People groups throughout the world are on the move. This phenomenon is not. However, with ease of travel and the advancements in telecommunications, people can easily stay closely connected with people who speak their mother tongue, adhere to their religious preferences, and deem important the same socio-cultural values as themselves.  Leith Anderson asserts …

“A hundred years from now church historians will report that
immigrants were God’s gift to transform and revive the church in North America.”

Although these new immigrants no longer reside in their country of origin, they still retain their distinct people group identity yet at the same time learn how to function in their new home.  Others, though, gradually begin to no longer have their feet in two places and give the appearance of being assimilated into mainstream North American culture.

With the above in mind, what norms help us better understand how people groups are formed through a period of time.  In order to determine such situations, two premises are needful. First, culture is not constant; instead it is dynamic and always changing.  Missiologically, this implies that over time people groups do not remain the same.  Instead, they take new shape or even emerge into new peoples, all being dependent upon several norms that contribute to such changes occurring.  This leads to the second premise: that is, five norms contribute and determine people group formation. Those five norms include:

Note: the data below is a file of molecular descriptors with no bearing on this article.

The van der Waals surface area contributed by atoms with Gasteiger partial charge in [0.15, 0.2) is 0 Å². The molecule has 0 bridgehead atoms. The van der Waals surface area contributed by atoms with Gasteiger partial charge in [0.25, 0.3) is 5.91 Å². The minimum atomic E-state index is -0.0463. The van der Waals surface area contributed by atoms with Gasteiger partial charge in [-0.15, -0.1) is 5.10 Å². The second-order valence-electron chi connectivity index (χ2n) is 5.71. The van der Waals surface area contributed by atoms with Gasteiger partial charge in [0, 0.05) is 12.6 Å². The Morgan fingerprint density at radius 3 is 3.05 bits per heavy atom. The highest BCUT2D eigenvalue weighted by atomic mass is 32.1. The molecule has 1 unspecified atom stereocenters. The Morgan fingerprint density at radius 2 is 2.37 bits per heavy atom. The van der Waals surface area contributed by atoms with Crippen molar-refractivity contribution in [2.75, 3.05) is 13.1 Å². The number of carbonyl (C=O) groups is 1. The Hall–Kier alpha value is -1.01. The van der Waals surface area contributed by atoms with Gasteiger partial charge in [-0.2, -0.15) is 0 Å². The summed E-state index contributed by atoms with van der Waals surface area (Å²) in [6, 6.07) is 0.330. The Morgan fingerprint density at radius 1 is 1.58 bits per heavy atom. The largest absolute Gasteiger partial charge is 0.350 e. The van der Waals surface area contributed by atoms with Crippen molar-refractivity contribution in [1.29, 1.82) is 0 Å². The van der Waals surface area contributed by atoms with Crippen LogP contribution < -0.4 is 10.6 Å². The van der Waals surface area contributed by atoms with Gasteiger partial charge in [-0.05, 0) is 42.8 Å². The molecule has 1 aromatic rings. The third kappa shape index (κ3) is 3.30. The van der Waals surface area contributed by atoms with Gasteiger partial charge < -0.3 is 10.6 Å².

1. Ethnic Norms – Do a people derive their social identity from their ethnicity? A people’s ethnicity never fades away. However, how people view their ethnicity is never constant. Some people place high value in their ethnic background while others seldom think or even know their ethnic background.

For instance, my ethnic background is both Irish and American Choctaw Indian, yet I view myself as neither Irish nor American Indian.  I view myself more as Anglo-American.  It would be foolish missiologically and practically to label me as either Irish or as Choctaw.

2. Linguistic Norms – Do a people derive their social identity from language? External forces are dispossessing traditional peoples into linguistic assimilation and abandonment of mother tongues to more dominant people and cultures.  In other words, often when a minority people group resides among a majority people, their mother tongue is often abandoned after several generations and they only converse in the majority people group’s language.  Educational standards also impose linguistic assimilation.

As an example, many 2nd, 3rd and even beyond generational Korean and Chinese people speak English well and use English as their primary language in everyday conversations.  In such situations, they live within the ebb and flow linguistically of the Korean or Chinese culture.